Time To Buy At Nasdaq 5000? - Mike Swanson (03/03/0215)

It took 15 years to do it, but finally the Nasdaq made it back above 5000.

People love to buy after a market goes up for a long time and since this is year six since the bottom of 2009 people are piling into US stocks.

According to last week's Investors Intelligence poll 59% of respondents are bulled up on this market.

The record reading is 62%.

A full 45% of AAII individual investor respondents are bullish too.

There are no bears left.

From a contrarian standpoint this is not good for the stock market. The best times to invest are when people are scared and everyone is bearish.

That is what the situation was in the first quarter of 2009 and what the situation is right now in gold and gold stocks.

So selling some US stock market positions and buying precious metals and mining stocks is a smart bet right now in my opinion.

And notice NO ONE on CNBC will tell you to do that.

On CNBC there was nothing but nonstop Nasdaq 5000 excitement and predictions for more to come yesterday and this morning. Look at this picture from yesterday:


All of the talk is that this is not year 2000 so do not worry that when the Nasdaq got to 5000 back then that it was a disaster for those that bought.

See this clip for example of what the Wall Street suits are saying today:


Notice that this man says nothing about current market valuations except to say they are not as high as they were in 2000.

That was the highest valuation ever, but from a historical standpoint the market is still in nosebleed territory.

Notice too that this man says that it is the Fed that will make the market go up more.

Here is a voice of caution from John Hussman of Hussman Funds:

Last week, the cyclically-adjusted P/E of the S&P 500 Index surpassed 27, versus a historical norm of just 15 prior to the late-1990’s market bubble. The S&P 500 price/revenue ratio surpassed 1.8, versus a pre-bubble norm of just 0.8. On a wide range of historically reliable measures (having a nearly 90% correlation with actual subsequent S&P 500 total returns), we estimate current valuations to be fully 118% above levels associated with historically normal subsequent returns in stocks.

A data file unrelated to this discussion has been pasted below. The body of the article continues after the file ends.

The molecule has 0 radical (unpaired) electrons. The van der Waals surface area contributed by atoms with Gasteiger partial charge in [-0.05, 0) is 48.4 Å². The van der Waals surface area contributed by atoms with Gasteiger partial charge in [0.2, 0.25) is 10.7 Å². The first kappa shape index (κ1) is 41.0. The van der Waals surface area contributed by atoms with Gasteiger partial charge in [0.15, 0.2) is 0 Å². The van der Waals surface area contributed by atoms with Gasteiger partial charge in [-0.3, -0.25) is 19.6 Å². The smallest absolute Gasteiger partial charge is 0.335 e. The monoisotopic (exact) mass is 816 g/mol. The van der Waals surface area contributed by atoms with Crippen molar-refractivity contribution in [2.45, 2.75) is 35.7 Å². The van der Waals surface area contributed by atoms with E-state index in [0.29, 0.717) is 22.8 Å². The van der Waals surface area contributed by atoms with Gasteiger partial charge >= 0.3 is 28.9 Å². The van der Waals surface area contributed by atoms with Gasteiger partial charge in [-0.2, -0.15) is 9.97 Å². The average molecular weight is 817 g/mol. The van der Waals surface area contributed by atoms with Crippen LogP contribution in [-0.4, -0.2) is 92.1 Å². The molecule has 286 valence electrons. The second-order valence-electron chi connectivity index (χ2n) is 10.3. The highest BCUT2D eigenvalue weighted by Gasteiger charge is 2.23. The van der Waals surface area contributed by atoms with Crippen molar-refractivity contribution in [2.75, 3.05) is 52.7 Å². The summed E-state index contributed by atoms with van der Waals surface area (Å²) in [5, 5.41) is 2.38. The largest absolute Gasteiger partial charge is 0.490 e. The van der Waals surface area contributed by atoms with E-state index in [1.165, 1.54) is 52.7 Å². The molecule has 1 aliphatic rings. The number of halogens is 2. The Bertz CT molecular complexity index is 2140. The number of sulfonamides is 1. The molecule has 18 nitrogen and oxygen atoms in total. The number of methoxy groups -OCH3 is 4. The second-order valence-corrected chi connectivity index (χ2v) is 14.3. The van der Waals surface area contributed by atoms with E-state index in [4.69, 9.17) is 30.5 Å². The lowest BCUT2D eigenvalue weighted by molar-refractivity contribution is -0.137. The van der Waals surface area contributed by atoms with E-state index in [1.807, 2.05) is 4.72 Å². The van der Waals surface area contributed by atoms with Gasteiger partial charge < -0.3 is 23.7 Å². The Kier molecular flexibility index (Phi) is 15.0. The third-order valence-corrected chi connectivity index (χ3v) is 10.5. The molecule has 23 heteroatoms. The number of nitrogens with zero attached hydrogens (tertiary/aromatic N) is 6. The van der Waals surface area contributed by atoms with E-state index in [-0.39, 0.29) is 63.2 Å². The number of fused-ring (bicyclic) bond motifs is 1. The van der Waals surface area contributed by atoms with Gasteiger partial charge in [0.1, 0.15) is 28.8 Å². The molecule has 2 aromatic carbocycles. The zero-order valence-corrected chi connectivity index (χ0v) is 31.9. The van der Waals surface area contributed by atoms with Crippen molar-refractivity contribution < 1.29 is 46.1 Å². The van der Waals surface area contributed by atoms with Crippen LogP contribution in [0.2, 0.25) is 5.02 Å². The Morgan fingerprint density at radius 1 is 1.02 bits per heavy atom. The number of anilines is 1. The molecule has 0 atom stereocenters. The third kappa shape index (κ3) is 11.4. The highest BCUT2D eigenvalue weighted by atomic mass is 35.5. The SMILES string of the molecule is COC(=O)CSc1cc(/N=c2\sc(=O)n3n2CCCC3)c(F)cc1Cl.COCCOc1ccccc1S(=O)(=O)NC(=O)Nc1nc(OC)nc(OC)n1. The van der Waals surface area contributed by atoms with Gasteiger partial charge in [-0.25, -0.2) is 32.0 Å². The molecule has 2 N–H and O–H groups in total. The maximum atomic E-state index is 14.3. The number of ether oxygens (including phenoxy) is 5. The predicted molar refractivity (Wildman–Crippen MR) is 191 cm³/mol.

....

Short term interest rates remain near zero, 10-year bond yields have declined below 2%, and our estimate of 10-year S&P 500 total returns has declined to just 1.4% (see Ockham’s Razor and the Market Cycle for the arithmetic behind these historically-reliable estimates). Recent weeks mark the first time in history that our estimates of prospective 10-year returns on all conventional asset classes have simultaneously declined below 2% annually. We don’t expect a portfolio mix of stocks, bonds and cash to achieve any meaningful return over the coming 8-year period. The fact that the financial markets feel wonderful right now is precisely because yield-seeking speculation and monetary distortions have raised security prices today to levels where they are likely to stand years from today – with steep roller-coaster rides in the interim.

....

The fact is that since 2000, the S&P 500 has achieved an annual total return of 4.1% annually, and doing so has required a speculative push to valuations exceeding those of every other market cycle in history, including 1929. In the interim, we’ve seen two separate market collapses of 50% and 55%, and I suspect that a third is in the offing. But again, the financial markets feel wonderful here precisely because security prices today already stand at the same levels that are likely to be seen 8-10 years from today, with one or two exciting roller-coaster rides in-between.

Full article here.

Now I do not think the market is going to top out and crash this week. It may go a little higher over the next few weeks. I am not saying sell everything you own and fear a crash.

I am saying though that from a portfolio allocation standpoint being 100% all-in US stocks and US bonds no longer makes any sense at all.

I think this is a time for people to lighten up on their US stock market positions and put that money to use elsewhere where valuations are cheap and opportunities are better.

There is no voice of caution on CNBC right now.

I must be that voice of caution for you!

And I fear no one will listen.

Most are afraid of missing out by being in cash.

All I can do is show people that there are better places to make money now that will generate better returns for them then keeping all their money in the US stock market and hoping that indeed things are different this time.

Not only will diversifying out of the US stock market lower one's risk exposure, but it is likely to lead to greater gains even if the US stock market goes up.

That is the magic of looking to buy early into bull markets when valuations are cheap. Stage analysis helps you identify where you are in a market cycle. Are you early or late?

People who do not lighten up though on their US stock market positions now probably never will.

But I am curious about what your thoughts are on the market and investing now... if you want post them below.

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